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Cytotherapy. 2018 Apr;20(4):499-506. doi: 10.1016/j.jcyt.2017.12.009. Epub 2018 Feb 7.

Intra-articular knee implantation of autologous bone marrow-derived mesenchymal stromal cells in rheumatoid arthritis patients with knee involvement: Results of a randomized, triple-blind, placebo-controlled phase 1/2 clinical trial.

Author information

1
Rheumatology Department, Baqiyatallah Hospital, Baqiyatallah University of Medical Sciences, Tehran, Iran.
2
Department of Regenerative Medicine, Cell Science Research Center, Royan Institute for Stem Cell Biology and Technology, Iranian Academic Center for Education, Culture and Research (ACECR), Tehran, Iran.
3
Department of Epidemiology and Reproductive Health, Reproductive Epidemiology Research Center, Royan Institute for Reproductive Biomedicine, Iranian Academic Center for Education, Culture and Research (ACECR), Tehran, Iran.
4
Department of Reproductive Imaging, Reproductive Biomedicine Research Center, Royan Institute for Reproductive Biomedicine, Iranian Academic Center for Education, Culture and Research (ACECR), Tehran, Iran.
5
Rheumatology Research Center, Shariati Hospital, Tehran University of Medical Sciences, Tehran, Iran. Electronic address: rrclab@tums.ac.ir.
6
Department of Regenerative Medicine, Cell Science Research Center, Royan Institute for Stem Cell Biology and Technology, Iranian Academic Center for Education, Culture and Research (ACECR), Tehran, Iran. Electronic address: Nasser.Aghdami@royaninstitute.org.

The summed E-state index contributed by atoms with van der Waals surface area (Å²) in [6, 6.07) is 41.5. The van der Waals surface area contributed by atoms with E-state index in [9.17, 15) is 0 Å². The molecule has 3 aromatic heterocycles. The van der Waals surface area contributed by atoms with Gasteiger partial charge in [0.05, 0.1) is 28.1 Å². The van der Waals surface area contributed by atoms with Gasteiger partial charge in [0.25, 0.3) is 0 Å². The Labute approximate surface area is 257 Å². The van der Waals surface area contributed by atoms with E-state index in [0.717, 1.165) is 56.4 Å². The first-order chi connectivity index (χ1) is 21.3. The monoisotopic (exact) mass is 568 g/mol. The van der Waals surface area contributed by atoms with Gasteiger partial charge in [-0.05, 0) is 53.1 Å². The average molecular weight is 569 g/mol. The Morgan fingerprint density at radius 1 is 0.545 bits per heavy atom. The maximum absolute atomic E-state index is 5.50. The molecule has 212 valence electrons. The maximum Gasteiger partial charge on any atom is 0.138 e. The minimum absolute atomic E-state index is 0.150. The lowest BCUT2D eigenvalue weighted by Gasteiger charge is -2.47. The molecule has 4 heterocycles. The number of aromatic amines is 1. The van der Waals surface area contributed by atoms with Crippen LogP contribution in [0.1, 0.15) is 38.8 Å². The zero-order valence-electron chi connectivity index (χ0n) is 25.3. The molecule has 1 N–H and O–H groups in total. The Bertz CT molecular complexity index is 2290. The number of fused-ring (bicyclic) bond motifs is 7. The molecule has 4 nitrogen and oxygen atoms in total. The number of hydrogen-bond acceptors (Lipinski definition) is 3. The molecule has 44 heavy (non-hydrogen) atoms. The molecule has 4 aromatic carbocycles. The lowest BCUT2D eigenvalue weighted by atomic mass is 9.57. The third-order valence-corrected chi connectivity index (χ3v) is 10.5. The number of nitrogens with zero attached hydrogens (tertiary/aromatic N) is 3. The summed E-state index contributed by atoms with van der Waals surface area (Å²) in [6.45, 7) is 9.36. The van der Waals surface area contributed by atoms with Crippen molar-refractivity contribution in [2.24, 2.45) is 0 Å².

Abstract

BACKGROUND:

In this study, we intend to assess the safety and tolerability of intra-articular knee implantation of autologous bone marrow-derived mesenchymal stromal cells (MSCs) in patients with rheumatoid arthritis (RA) and to determine the preliminary clinical efficacy data in this population. The trial registration numbers are as follows: Royan Institute Ethics Committee: AC/91/1133; NCT01873625.

METHODS:

This single-center, randomized, triple-blind, placebo-controlled phase 1/2 clinical trial randomized RA patients with knee involvement to receive either an intra-articular knee implantation of 40 million autologous bone marrow-derived MSCs per joint or normal saline (placebo). Patients were followed up for 12 months to assess therapy outcomes.

RESULTS:

A total of 30 patients, 15 in the MSC group and 15 in the placebo group, enrolled in this study. There were no adverse effects reported after MSC administration or during follow-up. Patients who received MSCs had superior findings according to the Western Ontario and McMaster Universities Arthritis Index (WOMAC), visual analogue scale (VAS), time to jelling and pain-free walking distance. However, this improvement could not be significantly sustained beyond 12 months. The MSC group exhibited improved standing time (P = 0.01). In addition, the MSCs appeared to contribute to reductions in methotrexate and prednisolone use.

CONCLUSION:

Intra-articular knee implantation of MSCs appeared to be safe and well tolerated. In addition, we observed a trend toward clinical efficacy. These results, in our opinion, have justified the need for further investigations over an extended assessment period with larger numbers of RA patients who have knee involvement.

KEYWORDS:

bone marrow; mesenchymal stromal cells; osteoarthritis; rheumatoid arthritis

PMID:
29428486
DOI:
10.1016/j.jcyt.2017.12.009

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